Alumni Blog - May 2021
Should I Take a Summer Class?
When you think of summer, taking classes is probably the last thing you want to do. Some of you may just want to relax and forget about school. Some may want to go on a long vacation or back home to visit family and friends. However, there may be a few of you that have been tossing around the idea of trying to fit a class or two in. Taking summer classes has many benefits but if you're still not sure, the following pros and cons should help you out.
Pro: Graduate Early
While college can be a wonderful experience it can be an exhausting and expensive one. The more time you spend in college, the more you have to spend overall. Taking a few summer classes could give you the credits you need to graduate a semester earlier (or even sooner, if you also entered college with AP or dual enrollment credits). You will need to discuss this with your college advisor to be sure but if you can manage it, graduating early can save you both valuable time and money.
Pro: More Time
If you made it through the "weed out" process (difficult general education classes) your junior and senior year of college will be the time where you will begin taking more challenging and time-consuming classes. Summer may be a useful time to take some of these classes. You won't have the additional obligations that you normally would have in a semester, which will give you more time and energy to devote to the subject.
Pro: More Availability
Summer classes can be more limited; however, you may not have to fight your way into a spot for what is being offered. This means that even those highly coveted classes will have a lot more availability, which makes it much easier to take popular courses that are required for your degree. Summer classes tend to be smaller than the fall and spring semesters. With fewer people in the class, you'll be able to get more one-on-one time with the professors.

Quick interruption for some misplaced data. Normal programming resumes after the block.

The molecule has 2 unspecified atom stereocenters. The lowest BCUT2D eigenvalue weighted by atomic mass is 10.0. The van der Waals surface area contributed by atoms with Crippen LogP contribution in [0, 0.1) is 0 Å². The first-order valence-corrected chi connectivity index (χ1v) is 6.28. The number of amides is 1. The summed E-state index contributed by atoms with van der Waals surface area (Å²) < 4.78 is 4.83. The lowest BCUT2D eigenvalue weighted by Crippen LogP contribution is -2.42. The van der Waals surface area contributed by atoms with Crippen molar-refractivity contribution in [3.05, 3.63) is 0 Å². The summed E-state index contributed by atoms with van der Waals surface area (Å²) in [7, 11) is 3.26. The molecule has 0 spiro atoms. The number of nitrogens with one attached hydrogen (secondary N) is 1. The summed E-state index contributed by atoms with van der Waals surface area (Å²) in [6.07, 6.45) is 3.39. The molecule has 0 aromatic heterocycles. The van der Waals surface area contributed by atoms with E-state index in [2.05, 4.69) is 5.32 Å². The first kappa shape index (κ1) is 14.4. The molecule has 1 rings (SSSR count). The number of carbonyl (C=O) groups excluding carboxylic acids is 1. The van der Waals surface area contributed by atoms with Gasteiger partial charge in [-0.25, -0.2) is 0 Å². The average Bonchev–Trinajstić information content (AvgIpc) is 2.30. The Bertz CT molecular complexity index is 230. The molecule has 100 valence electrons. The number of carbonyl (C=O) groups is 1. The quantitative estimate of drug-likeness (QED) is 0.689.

During the school year, it's pretty easy to fall into a sort of rhythm. After a lengthy summer break, you might notice that you've lost your rhythm when school time comes back around. By taking summer classes, you'll already be in full swing of things by the time you get back to school.
Pro: Take Class Elsewhere
You might assume that you can only take summer classes at the university you are currently attending but that's not entirely the case. Many general education classes are available at your local community college, and there's a good chance you can transfer those credits back to your university. This process requires a bit of work with applying to another school and making sure you're taking classes that line up with TN Transfer Pathway, but it can have some major benefits. Community college classes are often cheaper. Also, if you are planning on coming back home it will be much more practical to take classes at the local community college. If you do decide to do this, make sure that you get your college advisor and registrar to sign off on them first. Tell them exactly which classes you plan on taking and which credits you want to transfer. Otherwise, you could spend all the work on a class only to discover that your college won't accept it for credit.
One of the disadvantages of summer classes is the opportunity lost. The time you spend taking classes is time you could spend doing other productive things. For instance, you could use your summer to do an internship, get a job, do volunteer work, or learn a new skill. Depending on your situation, these could be more valuable ways to use your time than taking a college class. However, bear in mind that if you only plan on taking one or two classes, you could use your remaining free time to work on something else. You could spend part of your summer taking classes and the rest of it working or doing an internship.